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# Gaussian Mixture Models

## K-Means is Low-Variance Limit of Expectation Maximization in GMM

The k-means clustering problem can be derived from a zero-variance limit of expectation maximization in a Gaussian mixture model. For a finite GMM with $$N$$ observations $$\{x_n\}$$, we want to infer cluster assignments $$\{z_n\}$$ and each cluster’s Gaussian parameters Gaussian parameters $$\{\mu_c, \Sigma_c\}$$. Let $$\pi_c$$ denote the mixing proportion of the $$c$$th class. The marginal distribution of an observation is:

$p(x_n) = \sum_{c=1}^C p(x_n | z_n = c) p(z_n = c) = \sum_{c=1}^C \mathcal{N}(x_n; \mu_c, \Sigma_c) \pi_c$

The cluster assignments and cluster parameters can be learnt using Expectation Maximization. Assuming the clusters each have equal covariance $$\sigma I$$, the E step takes the following form:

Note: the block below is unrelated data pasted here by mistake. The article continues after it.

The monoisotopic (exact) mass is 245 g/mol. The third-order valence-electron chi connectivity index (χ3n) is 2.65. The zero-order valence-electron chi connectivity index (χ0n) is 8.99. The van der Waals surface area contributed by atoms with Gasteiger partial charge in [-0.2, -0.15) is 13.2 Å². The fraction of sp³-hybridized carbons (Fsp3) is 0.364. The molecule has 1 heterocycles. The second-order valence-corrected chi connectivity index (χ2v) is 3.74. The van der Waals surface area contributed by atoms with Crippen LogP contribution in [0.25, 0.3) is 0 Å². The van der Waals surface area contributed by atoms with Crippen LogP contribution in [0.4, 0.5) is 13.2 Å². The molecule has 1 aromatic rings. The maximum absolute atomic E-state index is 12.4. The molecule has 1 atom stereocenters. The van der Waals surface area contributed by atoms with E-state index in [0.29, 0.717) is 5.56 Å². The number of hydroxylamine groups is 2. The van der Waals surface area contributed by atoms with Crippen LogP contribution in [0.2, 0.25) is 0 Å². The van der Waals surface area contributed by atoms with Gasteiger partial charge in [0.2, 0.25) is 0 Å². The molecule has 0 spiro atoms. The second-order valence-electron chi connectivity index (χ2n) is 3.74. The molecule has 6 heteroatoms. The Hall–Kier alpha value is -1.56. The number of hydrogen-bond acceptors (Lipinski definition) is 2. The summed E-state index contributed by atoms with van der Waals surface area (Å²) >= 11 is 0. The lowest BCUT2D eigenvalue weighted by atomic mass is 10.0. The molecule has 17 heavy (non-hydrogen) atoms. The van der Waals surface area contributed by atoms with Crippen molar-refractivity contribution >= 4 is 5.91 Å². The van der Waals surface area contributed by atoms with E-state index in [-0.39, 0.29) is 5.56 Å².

\begin{align*} p(z_n = c | x_n) &= \frac{p(x_n | z_n = c) p(z_n = c)}{p(x_n)}\\ &= \frac{\exp(-\frac{1}{2\sigma} ||x_n - \mu_c||_2^2) \pi_c}{\sum_c \exp(-\frac{1}{2\sigma} ||x_n - \mu_c||_2^2) \pi_c} \end{align*}

As $$\sigma \rightarrow 0$$, all mass is placed on the nearest centroid, just as we do in k-means clustering. The M step then updates the centroids (cluster means) to the average of the points assigned to that particular cluster:

$\mu_c = \frac{1}{|X_c|} \sum_{x_n \in X_c} x_n$

where $$X_c = \{ x_n \colon p(z_n = c \lvert x_n) = 1 \}$$ is the set of observations assigned to the $$c$$th cluster.

We can phrase this as an optimization problem with the objective function:

$\min_{\{\mu_c\}, \{z_n\}} \sum_{n=1}^N \mathbb{I}(z_n = c) ||x_n - \mu_c||_2^2$

where the cluster centroids are defined above.